The voice that students consider their "real voice," the voice that emerges when first they put pen to paper or fingers to keyboard is the least individualistic of their voices, is the voice that least reflects who they are. We hear instead the generic, homogenized voice of clichés, of advertising, or popular culture. It is a voice without color or tone. Thus the voice that is "born" needs something else to jolt it into life and resonance, so that it can reflect the individual student in all the writer's glorious tones and colors. Unattended to, it is often interchangeable with the next student's voice. (O'Leary 2)

Randall Albers best defined the most probable causes for why a paper doesn't have voice and what happens as a result in his essay "No More Lip Service." Lip service, the term he uses to define a lack voice in a paper, is caused by: attitudes and beliefs, theories guiding classroom practices, and classroom practices themselves -- which he designates as the terms political, theoretical, and pedagogical.

The first category, political, is based on conscious or unconscious cultural, racial, ethnic, linguistic, and socio-economic biases. Albers said, "As much as teachers would like to affirm both the value of cultural diversity and the uniqueness of each individual in their classroom, they are often under incredible pressure to assert the need for assimilation and for conformity to prestige values and standards. They push for a truly 'American' national language or cultural literacy." (Albers 6)

The theoretical guidelines drive students to achieve organization and an academic voice. Writing instructors, in one school, let alone the United States, disagree and are confused over the nature and function of voice, Albers said. The ongoing debate forces teachers to ignore the voice issue while the five paragraph essay and academic tone students use hastily live on. Consequently, student writing lacks a voice. As Peter Elbow said, "Writing with no voice is dead, mechanical, faceless, without sound. It may be logically organized; it may even be a work of genius. But, it is as though the words came out of a mixer rather than a person." (Elbow 287) Along with organization, the student takes on a fake academic voice the teacher has suggested will earn them an A+. "Uncertain in their new position, eager to please, many students seem to lose their voices entirely as they parrot or mimic the sounds of the academy." (O'Leary 3) Because they stop so often in mid-sentence and ponder, worry or change their minds about which word to use or which direction to go in, their writing lacks voice. (Elbow 4) Ken Macrorie found "students wrote with one purpose: to give me what they thought I wanted. In the end, students tried to sound scholarly and profound." (Macrorie 7)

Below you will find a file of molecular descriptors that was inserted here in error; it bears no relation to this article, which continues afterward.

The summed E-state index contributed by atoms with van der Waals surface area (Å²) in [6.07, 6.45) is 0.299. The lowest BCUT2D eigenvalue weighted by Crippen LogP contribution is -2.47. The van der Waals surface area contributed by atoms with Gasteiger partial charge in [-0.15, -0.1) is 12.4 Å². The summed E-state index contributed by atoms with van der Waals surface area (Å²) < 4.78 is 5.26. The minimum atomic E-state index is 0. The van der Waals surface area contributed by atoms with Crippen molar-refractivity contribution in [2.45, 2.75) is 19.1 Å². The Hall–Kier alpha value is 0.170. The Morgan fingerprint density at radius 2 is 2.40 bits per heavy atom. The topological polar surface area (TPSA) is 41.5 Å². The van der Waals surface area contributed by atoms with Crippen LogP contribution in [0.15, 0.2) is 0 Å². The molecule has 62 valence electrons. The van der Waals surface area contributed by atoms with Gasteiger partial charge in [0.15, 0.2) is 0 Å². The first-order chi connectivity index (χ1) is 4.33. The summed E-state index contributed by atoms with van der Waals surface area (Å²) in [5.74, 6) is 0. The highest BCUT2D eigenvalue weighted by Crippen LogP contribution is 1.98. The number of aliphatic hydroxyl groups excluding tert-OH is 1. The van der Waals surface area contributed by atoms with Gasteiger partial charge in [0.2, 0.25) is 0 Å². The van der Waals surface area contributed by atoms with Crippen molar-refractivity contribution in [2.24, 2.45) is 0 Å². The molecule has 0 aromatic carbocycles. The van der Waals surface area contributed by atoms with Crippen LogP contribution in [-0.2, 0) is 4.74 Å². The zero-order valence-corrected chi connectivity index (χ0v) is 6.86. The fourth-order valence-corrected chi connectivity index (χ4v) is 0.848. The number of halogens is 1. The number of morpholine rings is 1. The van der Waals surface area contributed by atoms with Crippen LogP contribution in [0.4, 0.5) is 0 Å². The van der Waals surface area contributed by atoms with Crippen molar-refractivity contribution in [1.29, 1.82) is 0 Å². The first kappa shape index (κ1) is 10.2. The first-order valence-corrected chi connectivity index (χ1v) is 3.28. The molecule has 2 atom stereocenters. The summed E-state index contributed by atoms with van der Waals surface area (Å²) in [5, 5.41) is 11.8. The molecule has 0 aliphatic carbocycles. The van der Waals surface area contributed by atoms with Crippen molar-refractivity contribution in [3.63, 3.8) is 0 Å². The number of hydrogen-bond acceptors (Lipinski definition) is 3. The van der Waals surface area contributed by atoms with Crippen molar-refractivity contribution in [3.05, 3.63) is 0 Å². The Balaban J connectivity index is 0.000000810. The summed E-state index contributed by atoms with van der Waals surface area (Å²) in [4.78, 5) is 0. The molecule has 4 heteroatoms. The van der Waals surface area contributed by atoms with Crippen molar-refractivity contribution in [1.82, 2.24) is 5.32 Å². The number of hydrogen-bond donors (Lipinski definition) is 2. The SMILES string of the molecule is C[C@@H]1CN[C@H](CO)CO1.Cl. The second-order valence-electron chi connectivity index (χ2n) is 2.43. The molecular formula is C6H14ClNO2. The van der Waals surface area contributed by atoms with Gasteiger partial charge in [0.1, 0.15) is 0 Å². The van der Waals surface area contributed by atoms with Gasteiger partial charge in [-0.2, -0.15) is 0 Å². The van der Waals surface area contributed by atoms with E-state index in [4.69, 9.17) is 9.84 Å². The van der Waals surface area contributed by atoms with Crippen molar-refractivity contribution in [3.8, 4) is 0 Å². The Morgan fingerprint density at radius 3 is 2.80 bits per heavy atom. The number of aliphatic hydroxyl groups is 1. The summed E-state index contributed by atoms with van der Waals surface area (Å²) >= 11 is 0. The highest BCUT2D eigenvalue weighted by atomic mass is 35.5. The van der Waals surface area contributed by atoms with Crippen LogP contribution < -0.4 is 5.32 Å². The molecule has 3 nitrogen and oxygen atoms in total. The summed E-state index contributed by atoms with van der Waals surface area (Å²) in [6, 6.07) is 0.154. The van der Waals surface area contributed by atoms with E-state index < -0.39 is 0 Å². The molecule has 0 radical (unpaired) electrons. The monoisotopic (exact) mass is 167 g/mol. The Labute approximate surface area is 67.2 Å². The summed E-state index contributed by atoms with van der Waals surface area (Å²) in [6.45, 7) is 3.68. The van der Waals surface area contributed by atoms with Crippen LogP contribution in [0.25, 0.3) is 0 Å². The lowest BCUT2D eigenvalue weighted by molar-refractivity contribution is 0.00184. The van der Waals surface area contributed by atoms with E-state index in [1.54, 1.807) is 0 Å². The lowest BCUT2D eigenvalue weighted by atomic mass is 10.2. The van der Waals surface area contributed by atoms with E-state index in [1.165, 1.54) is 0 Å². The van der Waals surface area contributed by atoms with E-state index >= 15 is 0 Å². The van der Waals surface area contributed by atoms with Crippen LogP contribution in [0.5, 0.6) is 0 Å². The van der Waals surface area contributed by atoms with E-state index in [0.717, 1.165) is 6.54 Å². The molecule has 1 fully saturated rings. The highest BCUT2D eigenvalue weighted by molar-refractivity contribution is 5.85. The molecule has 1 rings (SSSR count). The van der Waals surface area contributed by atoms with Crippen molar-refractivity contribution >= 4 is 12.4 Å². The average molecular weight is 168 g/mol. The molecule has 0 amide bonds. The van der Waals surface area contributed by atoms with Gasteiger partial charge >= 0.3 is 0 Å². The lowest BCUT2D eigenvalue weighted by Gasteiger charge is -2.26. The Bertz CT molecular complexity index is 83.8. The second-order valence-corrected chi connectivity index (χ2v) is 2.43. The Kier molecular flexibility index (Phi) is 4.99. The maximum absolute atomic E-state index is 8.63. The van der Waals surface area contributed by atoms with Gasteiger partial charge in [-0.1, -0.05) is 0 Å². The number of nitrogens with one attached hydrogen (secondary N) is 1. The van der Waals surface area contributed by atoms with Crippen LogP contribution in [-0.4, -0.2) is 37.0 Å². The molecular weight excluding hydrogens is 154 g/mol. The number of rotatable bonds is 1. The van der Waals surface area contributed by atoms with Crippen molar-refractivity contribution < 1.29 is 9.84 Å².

Third, when teacher offer definitions of what is voice, to translate theory into practice, students have a hard time applying the concept to their papers. Left to their pages of spiral notebook notes, students don't have example practice time to play with voice. Their voice, once again, becomes concealed. No time for exploration away from the graded essay leaves students worlds away from empowerment. Practice time will help writers to hear what's important in sentences. As Dona Hickey said,

When we listen to someone talking, we pay attention to where their voice rises, where the stress falls most heavily and where the pauses are. This music and rhythm helps us to follow and remember. The music of speech is the pattern of pitch changes: down up/down up. Rhythm concerns stress (soft/loud) and length --duration (short/long). When we read, we need similar sound cues -- cues provided by the writer's sentence patterns and punctuation. (Hickey 13)

Overall, students need to prod and probe their voice, allowing it to answer as authentically as possible the question: Where Have I Been? (O'Leary 3) The Ab Fab women would tell you to scan your closet and liquor cabinet for such an answer.


what two of the UR Writing Fellows and Tutors usually find problematic with an author's voice

when a paper has a voice